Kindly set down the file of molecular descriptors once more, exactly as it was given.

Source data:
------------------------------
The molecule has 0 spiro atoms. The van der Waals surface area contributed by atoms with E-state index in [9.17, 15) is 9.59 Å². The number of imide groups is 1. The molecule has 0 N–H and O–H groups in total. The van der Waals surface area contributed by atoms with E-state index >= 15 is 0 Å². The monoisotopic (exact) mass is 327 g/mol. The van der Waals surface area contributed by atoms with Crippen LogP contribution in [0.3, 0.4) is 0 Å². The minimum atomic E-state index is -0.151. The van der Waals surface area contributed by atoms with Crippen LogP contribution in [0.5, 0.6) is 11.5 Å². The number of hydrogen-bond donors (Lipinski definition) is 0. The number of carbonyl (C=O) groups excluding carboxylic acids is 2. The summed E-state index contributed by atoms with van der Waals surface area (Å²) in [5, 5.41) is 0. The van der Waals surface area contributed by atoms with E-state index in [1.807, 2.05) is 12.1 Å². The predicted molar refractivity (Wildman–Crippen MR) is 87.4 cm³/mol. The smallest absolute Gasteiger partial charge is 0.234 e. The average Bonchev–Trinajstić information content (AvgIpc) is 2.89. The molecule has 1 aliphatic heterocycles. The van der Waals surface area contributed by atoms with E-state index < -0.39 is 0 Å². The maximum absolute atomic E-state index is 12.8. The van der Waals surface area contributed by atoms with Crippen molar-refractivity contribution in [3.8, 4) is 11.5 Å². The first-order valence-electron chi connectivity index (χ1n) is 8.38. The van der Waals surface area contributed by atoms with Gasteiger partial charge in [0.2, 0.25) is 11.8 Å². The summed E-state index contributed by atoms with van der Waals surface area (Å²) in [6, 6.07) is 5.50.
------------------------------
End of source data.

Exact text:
The molecule has 0 spiro atoms. The van der Waals surface area contributed by atoms with E-state index in [9.17, 15) is 9.59 Å². The number of imide groups is 1. The molecule has 0 N–H and O–H groups in total. The van der Waals surface area contributed by atoms with E-state index >= 15 is 0 Å². The monoisotopic (exact) mass is 327 g/mol. The van der Waals surface area contributed by atoms with Crippen LogP contribution in [0.3, 0.4) is 0 Å². The minimum atomic E-state index is -0.151. The van der Waals surface area contributed by atoms with Crippen LogP contribution in [0.5, 0.6) is 11.5 Å². The number of hydrogen-bond donors (Lipinski definition) is 0. The number of carbonyl (C=O) groups excluding carboxylic acids is 2. The summed E-state index contributed by atoms with van der Waals surface area (Å²) in [5, 5.41) is 0. The van der Waals surface area contributed by atoms with E-state index in [1.807, 2.05) is 12.1 Å². The predicted molar refractivity (Wildman–Crippen MR) is 87.4 cm³/mol. The smallest absolute Gasteiger partial charge is 0.234 e. The average Bonchev–Trinajstić information content (AvgIpc) is 2.89. The molecule has 1 aliphatic heterocycles. The van der Waals surface area contributed by atoms with E-state index < -0.39 is 0 Å². The maximum absolute atomic E-state index is 12.8. The van der Waals surface area contributed by atoms with Crippen molar-refractivity contribution in [3.8, 4) is 11.5 Å². The first-order valence-electron chi connectivity index (χ1n) is 8.38. The van der Waals surface area contributed by atoms with Gasteiger partial charge in [0.2, 0.25) is 11.8 Å². The summed E-state index contributed by atoms with van der Waals surface area (Å²) in [6, 6.07) is 5.50.